Blog : Textiles

A prickly business

A prickly business

Ananas Anam and its ‘natural leather alternative’ Piñatex® are the brainchild and vision of ‘ethical entrepreneur’ Dr Carmen Hijosa. Concerned by the toxic impact of mass-produced leather and polluting synthetic textiles seen by Dr Carmen Hijosa during her time in the Philippines advising on the leather industry, Carmen set out on a mission to find an alternative process and product. Piñatex® – a plant-based, non-woven textile made from pineapple leaf fibre – is the result of seven years of development. It continues to evolve and develop, along with the company that produces and manufactures the textile, Ananas Anam.

For those of you who receive our monthly newsletter, you will know that Ariel and I stumbled across Piñatex® at the Grand Designs Exhibition in London earlier this year. The textile was showcased as one of Keven McCloud’s ‘Green Heroes’ – and we can completely understand why.

Piñatex® is made from what is thought of – or was formerly thought of – as a waste product of pineapple agriculture – the leaf. Farmers, therefore, benefit from a new income stream without any additional costs. There is no need for additional water, land, fertiliser, etc. Pineapple fibres are used in traditional Filipino woven garments – and this local tradition is what helped to inspire Carmen, and her vision. A lot can be learnt from the local communities – from those who have lived in harmony with and adapted to their surroundings for years and generations.

Design is not just about product.
Design is about responsibility.’ – Dr. Carmen Hijosa

This quote from the Ananas Anam CEO captures the ethos behind Piñatex®. Social and environmental responsibility is at the heart of Dr Carmen Hijosa’s vision; a vision for a more sustainable future. The company’s guiding principles centre around a high social impact with a low environmental one.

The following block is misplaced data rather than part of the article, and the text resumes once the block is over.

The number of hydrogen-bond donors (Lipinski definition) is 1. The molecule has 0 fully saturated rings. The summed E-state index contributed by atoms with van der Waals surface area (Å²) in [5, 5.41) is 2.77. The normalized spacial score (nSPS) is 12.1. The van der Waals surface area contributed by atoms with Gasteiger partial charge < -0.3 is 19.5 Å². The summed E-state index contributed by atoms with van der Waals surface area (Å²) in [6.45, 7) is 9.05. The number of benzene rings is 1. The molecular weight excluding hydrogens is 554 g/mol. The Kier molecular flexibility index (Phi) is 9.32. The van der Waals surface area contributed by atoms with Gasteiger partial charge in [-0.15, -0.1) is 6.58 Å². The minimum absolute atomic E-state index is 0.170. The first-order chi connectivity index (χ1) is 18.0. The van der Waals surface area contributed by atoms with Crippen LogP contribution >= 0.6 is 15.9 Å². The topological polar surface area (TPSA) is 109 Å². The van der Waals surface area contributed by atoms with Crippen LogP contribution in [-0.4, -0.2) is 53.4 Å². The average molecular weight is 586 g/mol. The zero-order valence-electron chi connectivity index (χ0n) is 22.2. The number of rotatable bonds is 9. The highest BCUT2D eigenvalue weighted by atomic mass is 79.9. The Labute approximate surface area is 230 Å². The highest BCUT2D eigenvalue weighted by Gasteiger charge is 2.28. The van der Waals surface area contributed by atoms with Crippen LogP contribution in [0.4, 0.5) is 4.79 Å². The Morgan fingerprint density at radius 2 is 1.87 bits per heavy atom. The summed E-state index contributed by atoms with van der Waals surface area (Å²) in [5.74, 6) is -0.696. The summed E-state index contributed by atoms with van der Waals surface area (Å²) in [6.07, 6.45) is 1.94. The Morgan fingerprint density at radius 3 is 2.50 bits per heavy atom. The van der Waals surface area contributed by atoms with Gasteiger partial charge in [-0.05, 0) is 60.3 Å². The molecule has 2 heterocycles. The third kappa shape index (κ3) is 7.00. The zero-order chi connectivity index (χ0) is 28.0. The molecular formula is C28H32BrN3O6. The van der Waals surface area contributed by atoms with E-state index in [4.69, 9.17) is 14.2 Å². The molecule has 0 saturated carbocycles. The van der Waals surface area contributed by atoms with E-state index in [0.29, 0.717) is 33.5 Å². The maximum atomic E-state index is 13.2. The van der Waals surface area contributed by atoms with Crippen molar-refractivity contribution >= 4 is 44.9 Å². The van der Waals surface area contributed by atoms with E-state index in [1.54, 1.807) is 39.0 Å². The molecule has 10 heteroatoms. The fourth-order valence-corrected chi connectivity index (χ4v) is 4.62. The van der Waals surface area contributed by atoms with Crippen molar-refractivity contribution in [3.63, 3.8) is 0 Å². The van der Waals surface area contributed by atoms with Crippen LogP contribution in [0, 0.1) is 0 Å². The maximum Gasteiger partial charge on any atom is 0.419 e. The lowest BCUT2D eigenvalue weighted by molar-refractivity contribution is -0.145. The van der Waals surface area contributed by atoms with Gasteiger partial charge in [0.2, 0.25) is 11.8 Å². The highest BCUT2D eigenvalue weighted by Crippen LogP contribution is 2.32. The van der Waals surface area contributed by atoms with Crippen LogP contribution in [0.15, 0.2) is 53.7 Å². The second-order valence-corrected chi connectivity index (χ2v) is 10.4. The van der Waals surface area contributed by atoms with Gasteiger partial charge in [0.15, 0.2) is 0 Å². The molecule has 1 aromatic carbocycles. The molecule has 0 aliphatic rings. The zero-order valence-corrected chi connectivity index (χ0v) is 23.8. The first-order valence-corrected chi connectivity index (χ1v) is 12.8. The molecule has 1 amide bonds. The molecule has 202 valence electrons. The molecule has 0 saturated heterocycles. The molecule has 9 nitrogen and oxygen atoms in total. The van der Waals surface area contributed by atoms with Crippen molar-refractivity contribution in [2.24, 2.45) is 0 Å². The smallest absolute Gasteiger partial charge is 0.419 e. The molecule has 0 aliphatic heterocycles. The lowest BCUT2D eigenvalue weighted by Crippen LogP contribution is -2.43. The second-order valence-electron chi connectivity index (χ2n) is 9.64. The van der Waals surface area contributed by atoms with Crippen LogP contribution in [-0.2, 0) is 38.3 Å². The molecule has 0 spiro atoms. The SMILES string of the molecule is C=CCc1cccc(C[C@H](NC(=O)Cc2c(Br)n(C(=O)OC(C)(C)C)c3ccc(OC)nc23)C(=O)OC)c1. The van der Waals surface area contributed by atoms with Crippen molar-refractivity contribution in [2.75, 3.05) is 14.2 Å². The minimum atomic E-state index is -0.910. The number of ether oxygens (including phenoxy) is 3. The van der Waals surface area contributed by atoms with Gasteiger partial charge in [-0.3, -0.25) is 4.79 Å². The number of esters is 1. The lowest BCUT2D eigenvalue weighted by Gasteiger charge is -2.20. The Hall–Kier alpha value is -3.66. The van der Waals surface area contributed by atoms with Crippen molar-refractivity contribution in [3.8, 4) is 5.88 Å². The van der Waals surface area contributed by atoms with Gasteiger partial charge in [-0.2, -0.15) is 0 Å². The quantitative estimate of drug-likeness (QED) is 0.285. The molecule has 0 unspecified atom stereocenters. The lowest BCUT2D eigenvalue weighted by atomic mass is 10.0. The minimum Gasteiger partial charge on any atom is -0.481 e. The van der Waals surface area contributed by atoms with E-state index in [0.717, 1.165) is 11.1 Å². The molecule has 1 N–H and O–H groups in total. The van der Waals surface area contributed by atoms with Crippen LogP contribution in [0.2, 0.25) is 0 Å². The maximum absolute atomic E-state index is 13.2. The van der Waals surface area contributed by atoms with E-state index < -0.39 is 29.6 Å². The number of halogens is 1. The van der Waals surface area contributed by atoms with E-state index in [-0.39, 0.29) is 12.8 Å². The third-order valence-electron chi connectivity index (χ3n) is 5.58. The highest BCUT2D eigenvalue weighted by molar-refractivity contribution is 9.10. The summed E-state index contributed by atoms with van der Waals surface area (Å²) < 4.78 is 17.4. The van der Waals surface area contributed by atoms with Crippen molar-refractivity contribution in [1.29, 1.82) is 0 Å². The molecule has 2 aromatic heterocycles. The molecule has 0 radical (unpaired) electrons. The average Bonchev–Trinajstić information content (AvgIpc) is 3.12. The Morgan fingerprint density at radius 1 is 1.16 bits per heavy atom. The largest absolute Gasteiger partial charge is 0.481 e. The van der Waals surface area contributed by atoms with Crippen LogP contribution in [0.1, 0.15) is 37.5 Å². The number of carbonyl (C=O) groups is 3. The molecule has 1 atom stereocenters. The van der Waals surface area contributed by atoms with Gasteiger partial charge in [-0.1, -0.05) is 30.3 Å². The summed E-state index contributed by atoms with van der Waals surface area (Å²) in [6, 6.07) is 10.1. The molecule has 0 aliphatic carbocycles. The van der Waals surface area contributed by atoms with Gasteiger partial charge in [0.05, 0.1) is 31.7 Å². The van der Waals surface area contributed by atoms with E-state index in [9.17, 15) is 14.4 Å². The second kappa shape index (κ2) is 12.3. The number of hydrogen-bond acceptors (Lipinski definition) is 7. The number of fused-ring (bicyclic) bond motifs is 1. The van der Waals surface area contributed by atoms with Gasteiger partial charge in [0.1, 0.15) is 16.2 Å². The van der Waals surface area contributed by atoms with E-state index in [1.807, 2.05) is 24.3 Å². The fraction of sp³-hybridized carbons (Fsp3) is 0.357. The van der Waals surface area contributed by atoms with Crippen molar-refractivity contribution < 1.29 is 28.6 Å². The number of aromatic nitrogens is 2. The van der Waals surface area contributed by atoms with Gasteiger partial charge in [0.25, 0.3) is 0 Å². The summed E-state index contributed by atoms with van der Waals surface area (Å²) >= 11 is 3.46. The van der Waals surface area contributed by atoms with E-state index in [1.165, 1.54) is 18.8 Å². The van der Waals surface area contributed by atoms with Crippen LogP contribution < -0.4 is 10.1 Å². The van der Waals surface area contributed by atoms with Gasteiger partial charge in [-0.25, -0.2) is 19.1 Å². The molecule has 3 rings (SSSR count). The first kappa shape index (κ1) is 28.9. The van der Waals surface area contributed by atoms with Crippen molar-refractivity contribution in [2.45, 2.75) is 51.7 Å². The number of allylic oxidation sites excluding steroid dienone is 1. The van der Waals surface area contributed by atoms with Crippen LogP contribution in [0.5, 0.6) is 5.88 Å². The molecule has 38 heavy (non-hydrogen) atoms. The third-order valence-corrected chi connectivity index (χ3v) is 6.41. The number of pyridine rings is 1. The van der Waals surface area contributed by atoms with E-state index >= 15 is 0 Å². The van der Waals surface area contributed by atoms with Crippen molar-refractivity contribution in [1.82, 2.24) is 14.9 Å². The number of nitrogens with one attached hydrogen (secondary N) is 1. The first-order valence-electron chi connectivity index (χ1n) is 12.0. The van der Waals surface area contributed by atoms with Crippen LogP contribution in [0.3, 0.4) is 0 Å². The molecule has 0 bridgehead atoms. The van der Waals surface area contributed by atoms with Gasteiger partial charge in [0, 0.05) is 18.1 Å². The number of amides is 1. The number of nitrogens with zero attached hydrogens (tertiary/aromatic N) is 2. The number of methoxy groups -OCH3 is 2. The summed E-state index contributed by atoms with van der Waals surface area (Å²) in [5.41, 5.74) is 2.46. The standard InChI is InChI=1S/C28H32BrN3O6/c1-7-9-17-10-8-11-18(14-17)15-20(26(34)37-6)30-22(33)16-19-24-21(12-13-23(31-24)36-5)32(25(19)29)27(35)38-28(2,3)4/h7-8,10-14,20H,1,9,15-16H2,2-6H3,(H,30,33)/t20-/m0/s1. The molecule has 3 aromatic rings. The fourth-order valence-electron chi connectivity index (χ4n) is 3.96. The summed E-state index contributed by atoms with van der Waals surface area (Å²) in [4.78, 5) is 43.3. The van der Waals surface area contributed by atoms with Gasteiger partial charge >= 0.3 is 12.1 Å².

And it’s not just about sustainability. It’s also about innovation – of thinking outside the box to come up with solutions for processes, practices and behaviours that have become the status quo. It’s about sustainability through innovation.

A business or a cause?

Significantly, Piñatex® is commercially viable and at the same time supports pineapple farming communities in the Philippines. Profits and a purpose. Helpfully, in the press pack sent to us by Ananas Anam, they define social enterprise as ‘an organisation that applies commercial strategies to maximize improvement in human and environmental well-being – including social impact.’ We are no longer in a world where there are two sides of the fence, profit (i.e. business) and nonprofit – perhaps we are starting to sit together on that fence. These two worlds seem to be coming closer together.

Piñatex® is being used in a variety of ways – finding its way into our everyday life. It’s being used by a number of designers including for footwear, other fashion items, furniture as well as automobile interiors. We see this as the future. You don’t have to reject a certain lifestyle in its entirety to want to or be able to make a difference, to have a social impact. It’s something we can all be a part of, day to day.

Let’s hope that more of us and more businesses follow Dr Carmen Hijosa’s lead. Carmen we salute you. Pineapples will never be the same again!

In next week’s Wednesday blog I speak to founder of CorkYogis, Lara Sengupta, and find out what she has been up to since Dragons’ Den (see our last blog post, ‘In the pursuit of profit or social purpose‘) and what the future holds for yogis of the cork kind…

Until next time #liveslow, #livesustainably

Sign up to our monthly newsletter to become a member of the bíku family and to get the best offers on our bíku treehouse holidays in our Spring 2018 crowdfund.